2016 Denner Theresa, USA, California, Paso Robles, Wine Review

One of the great white Rhone wines from California.  50% Roussanne, 20% Grenache Blanc, 10% Vermentino, 10% Picpoul, 10% Marsanne.  Green gold in color.  The nose has slight limes with some citrus and slight wax.  On the palate, this has a wonderful plush texture with great crispness on the wine.  Deep and complex despite its youth, it unwinds in the glass.  Slightly oily.  Long finish.  Works with or without foods.  This will likely age well, but is so good now, I don't think it gets better, just different.  

2012 Maison Bouachon Châteauneuf-du-Pape La Tiare du Pape Blanc, France, Rhone, Wine Review

This is drinking really well right now.  Light golden in color.  The nose is great with minerals, lemons, wax but also plenty of melon and tropical fruit.  On the palate, this has a nice cutting acidity.  Good melon and lemon fruit.  Long finish.  Very food friendly.  While still drinking youthfully, it it open for business.  It will probably start to show more signs of maturity in a few years but is delicious right now.  

2015 Denner Theresa, USA, California, Paso Robles, Wine Review

30% Rousanne, 25% Marsanne, 20% Grenache Blanc, 15% Picpoul, and 10% Vermentino.  This is one of my favorite (mostly) Rhone white wines from Paso Robles.  Light golden in color.  The nose is really nice with peaches, slight canned peaches, a nice minerals streak, some vanilla candle and some lemon peel.  On the palate, this has a great oily texture.  Slightly viscous.  An excellent crispness.  Depth and complexity.  Do not serve this too cold as the complexity really comes out when the wine starts to get over 60F.  Peaches, lemons, and minerals.  Long finish.  Great with food.  

Grenache Blanc & Picpoul: Less Known White Rhone Varietals Surge in U.S. Popularity

The Rhone Report: About Rhone and Rhone-Style Wines and Winemakers is part of an ongoing series. Marsanne, Roussanne and Viognier are the best known of the white Rhone varietals. But there are two less recognized grapes that really add a “je ne sais quoi” to the overall quality of a white Rhone blend and each produces a zippy single-varietal wine as well. These are Grenache Blanc and Picpoul. Both are newcomers to the United States and are slowly starting to gain popularity.

2008 Hospice du Rhone Events: Highs & Lows of American Rhone-style Wines Tasted

The Rhone Report: About Rhone and Rhone-Style Wines and Winemakers is part of an ongoing series. The 16th annual Hospice du Rhone events in Paso Robles, California from May 1 to 3, 2008 was an opportunity to consider Rhone-style wines from a fresh perspective. Unlike most tasting opportunities, these events included Rhone-style wines from the Rhone Valley itself (51 wineries), elsewhere in France (4 wineries) as well as from Spain (4 wineries), Australia (17 wineries), South Africa (6 wineries), Chile (2 wineries), Argentina (1 winery) and the United States. The American wines were mostly from California (144 wineries), but a few examples from Arizona (2 wineries) and Washington State (5 wineries) were also included. While this is a California-dominated event, and while many of the Rhone Valley’s best producers aren’t represented, there is still sufficient European and other entries to make for interesting comparisons and contrasts. The events included two general tastings and a series of focused seminars.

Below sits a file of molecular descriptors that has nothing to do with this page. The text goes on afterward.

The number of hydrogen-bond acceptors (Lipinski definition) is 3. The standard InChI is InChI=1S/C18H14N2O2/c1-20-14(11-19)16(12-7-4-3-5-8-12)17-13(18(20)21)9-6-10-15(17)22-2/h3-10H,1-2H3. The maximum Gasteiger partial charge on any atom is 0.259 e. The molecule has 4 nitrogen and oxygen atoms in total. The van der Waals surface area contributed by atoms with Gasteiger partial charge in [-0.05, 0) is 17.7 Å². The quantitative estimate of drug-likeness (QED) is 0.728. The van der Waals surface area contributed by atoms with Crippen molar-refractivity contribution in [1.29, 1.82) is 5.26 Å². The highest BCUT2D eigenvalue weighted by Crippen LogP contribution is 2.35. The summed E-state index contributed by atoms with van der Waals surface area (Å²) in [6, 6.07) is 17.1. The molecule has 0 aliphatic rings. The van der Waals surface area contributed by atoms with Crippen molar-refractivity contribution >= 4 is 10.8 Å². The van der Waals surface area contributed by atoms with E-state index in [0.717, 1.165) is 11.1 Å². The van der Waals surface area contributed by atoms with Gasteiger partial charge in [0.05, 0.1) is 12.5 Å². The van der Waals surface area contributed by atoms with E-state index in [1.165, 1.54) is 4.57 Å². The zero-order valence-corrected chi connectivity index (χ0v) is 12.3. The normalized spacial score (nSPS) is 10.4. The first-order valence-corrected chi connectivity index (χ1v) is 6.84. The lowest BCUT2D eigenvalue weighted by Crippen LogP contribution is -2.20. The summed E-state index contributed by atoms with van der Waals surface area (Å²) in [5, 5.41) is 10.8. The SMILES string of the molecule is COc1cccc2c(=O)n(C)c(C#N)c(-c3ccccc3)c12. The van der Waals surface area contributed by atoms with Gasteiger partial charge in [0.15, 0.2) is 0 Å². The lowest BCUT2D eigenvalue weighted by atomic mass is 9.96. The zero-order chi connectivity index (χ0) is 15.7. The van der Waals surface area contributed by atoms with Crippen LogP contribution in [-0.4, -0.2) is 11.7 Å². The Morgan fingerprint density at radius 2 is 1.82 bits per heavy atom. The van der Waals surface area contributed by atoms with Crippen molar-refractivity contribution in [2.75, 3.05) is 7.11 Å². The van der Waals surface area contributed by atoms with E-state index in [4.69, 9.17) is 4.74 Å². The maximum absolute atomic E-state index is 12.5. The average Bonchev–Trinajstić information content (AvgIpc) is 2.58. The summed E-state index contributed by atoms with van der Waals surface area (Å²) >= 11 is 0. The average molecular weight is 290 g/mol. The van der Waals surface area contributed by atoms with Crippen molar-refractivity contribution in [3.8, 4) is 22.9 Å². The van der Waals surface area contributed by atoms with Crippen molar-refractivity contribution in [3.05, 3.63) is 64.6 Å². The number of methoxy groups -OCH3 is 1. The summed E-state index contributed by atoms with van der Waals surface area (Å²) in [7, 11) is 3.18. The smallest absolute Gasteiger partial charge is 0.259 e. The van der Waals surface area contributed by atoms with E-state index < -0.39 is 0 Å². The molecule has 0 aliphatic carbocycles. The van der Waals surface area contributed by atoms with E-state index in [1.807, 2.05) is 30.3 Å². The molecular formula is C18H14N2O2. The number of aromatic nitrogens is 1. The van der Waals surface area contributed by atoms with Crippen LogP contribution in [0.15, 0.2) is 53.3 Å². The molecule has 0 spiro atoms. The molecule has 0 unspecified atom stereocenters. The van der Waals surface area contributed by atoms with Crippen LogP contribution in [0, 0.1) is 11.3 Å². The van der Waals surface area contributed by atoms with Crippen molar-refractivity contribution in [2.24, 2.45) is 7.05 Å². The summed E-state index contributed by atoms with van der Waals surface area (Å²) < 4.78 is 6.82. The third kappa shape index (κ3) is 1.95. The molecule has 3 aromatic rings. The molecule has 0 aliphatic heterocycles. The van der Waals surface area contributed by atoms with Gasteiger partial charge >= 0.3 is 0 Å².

America's Best Rhone Style White Wines: 11th Annual Rhone Rangers Tasting Reviewed

The Rhone Report: About Rhone and Rhone-Style Wines and Winemakers is part of an ongoing series. Like many lovers of Rhone style wines from America, we have just returned from the 2008 edition of the annual Rhone Rangers tasting event at Fort Mason in San Francisco (March 18). This was the 11th year that the Rhone Rangers , a group of about 200 American producers of wines using 22 varietals traditional to France’s Rhone Valley, have shown off their wines at this public tasting event. This year, about 138 wineries presented approximately 520 wines. During the tasting, we enthusiastically tasted as many wines as we could within the 5 hours (3 public and 2 trade/media) the event was open. We tasted 30 white wines first, and then we tasted 50 reds. We skipped the rosés, not because we don’t love them, but because we didn’t have time. Kudos to Rhone Rangers for providing eco-friendly paper spit cups instead of the plastic cups so common at other tastings. We divided our attention between wines and producers we have known previously, producers new to us, and specific bottlings we didn’t already know. While we found many wines to admire, we are sure we missed other gems.